CARACAS (Reuters) - At least seventeen people died at a Caracas club early on Saturday morning when a person activated a tear gas grenade inside, Venezuela’s interior minister Nestor Reverol said.
Over 500 people were at a party at the Los Cotorros club in the middle-class El Paraiso neighborhood when the device went off at about 3 a.m. during a fight between several people, causing a stampede towards the exits, Reverol said on state TV.
Eleven people suffocated to death when the gas filled the club’s confined space, said Noris Villanueva, an autopsy assistant at the local Perez Carreno Hospital, who examined their bodies. It was not clear how the other six died.
Eight of those who died were younger than 18, Reverol said, and five people were injured.
Reverol said authorities had arrested 7 people and the investigation was ongoing.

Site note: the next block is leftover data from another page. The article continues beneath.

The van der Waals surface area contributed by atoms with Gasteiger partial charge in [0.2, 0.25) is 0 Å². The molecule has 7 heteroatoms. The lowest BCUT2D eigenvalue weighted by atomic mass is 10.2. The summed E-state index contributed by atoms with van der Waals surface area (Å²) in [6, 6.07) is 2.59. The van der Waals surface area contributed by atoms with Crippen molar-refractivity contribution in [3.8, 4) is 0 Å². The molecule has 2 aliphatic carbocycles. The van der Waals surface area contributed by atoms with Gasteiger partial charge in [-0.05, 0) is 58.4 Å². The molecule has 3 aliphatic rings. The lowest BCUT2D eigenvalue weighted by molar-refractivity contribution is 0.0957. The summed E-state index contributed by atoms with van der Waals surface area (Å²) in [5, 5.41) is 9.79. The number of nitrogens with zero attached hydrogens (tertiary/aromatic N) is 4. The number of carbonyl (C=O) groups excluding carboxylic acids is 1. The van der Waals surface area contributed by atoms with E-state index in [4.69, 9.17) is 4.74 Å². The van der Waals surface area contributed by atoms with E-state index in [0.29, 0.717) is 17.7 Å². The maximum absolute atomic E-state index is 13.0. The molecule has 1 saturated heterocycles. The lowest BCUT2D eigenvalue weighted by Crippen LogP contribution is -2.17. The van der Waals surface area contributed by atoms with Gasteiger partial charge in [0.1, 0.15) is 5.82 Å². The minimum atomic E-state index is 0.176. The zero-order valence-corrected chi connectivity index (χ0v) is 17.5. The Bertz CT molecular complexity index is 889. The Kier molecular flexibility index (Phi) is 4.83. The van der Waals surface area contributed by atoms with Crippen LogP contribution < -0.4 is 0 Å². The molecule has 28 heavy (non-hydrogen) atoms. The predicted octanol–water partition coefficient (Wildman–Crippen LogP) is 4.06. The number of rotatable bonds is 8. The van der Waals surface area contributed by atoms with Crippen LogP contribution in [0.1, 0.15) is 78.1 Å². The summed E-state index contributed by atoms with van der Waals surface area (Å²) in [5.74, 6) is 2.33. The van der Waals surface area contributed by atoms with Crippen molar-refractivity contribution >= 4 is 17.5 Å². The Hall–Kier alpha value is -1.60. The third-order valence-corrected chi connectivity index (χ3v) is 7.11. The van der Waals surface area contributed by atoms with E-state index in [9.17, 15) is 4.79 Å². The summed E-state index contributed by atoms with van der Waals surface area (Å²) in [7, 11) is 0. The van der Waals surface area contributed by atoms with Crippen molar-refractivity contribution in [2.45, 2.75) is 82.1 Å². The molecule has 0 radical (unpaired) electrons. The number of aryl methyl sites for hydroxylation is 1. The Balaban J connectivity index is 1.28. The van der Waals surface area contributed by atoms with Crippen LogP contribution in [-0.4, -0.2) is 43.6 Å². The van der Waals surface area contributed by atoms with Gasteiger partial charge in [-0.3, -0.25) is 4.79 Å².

“The government of the Bolivarian Republic of Venezuela, led by President Nicolas Maduro, deplores this unfortunate event. We send our condolences to the families,” he said.
The club, a two-story red brick building, was empty later on Saturday morning and there was no police presence outside, according to a Reuters reporter there.
“We haven’t received a response from anybody, neither from the police nor the doctors,” Nilson Guerra, the father of one victim, said at the hospital.
He only knew his 19-year-old son Luis had died because he had seen him in the morgue. Another son of his had been hospitalized.
Homicide rates in Venezuela have shot up during the country’s spiral into economic crisis and political meltdown and many Caracas residents refuse to go out at night due to security fears.
There were almost 27,000 violent deaths last year, making Venezuela proportionally the world’s second most murderous nation after El Salvador, according to a local crime monitoring group.
The homicide rate in Caracas alone was 104 per 100,000 people, the Venezuelan Observatory of Violence said. Authorities say non-governmental groups inflate figures to create paranoia and tarnish Maduro’s socialist government.
Writing by Angus Berwick; Editing by Chizu Nomiyama
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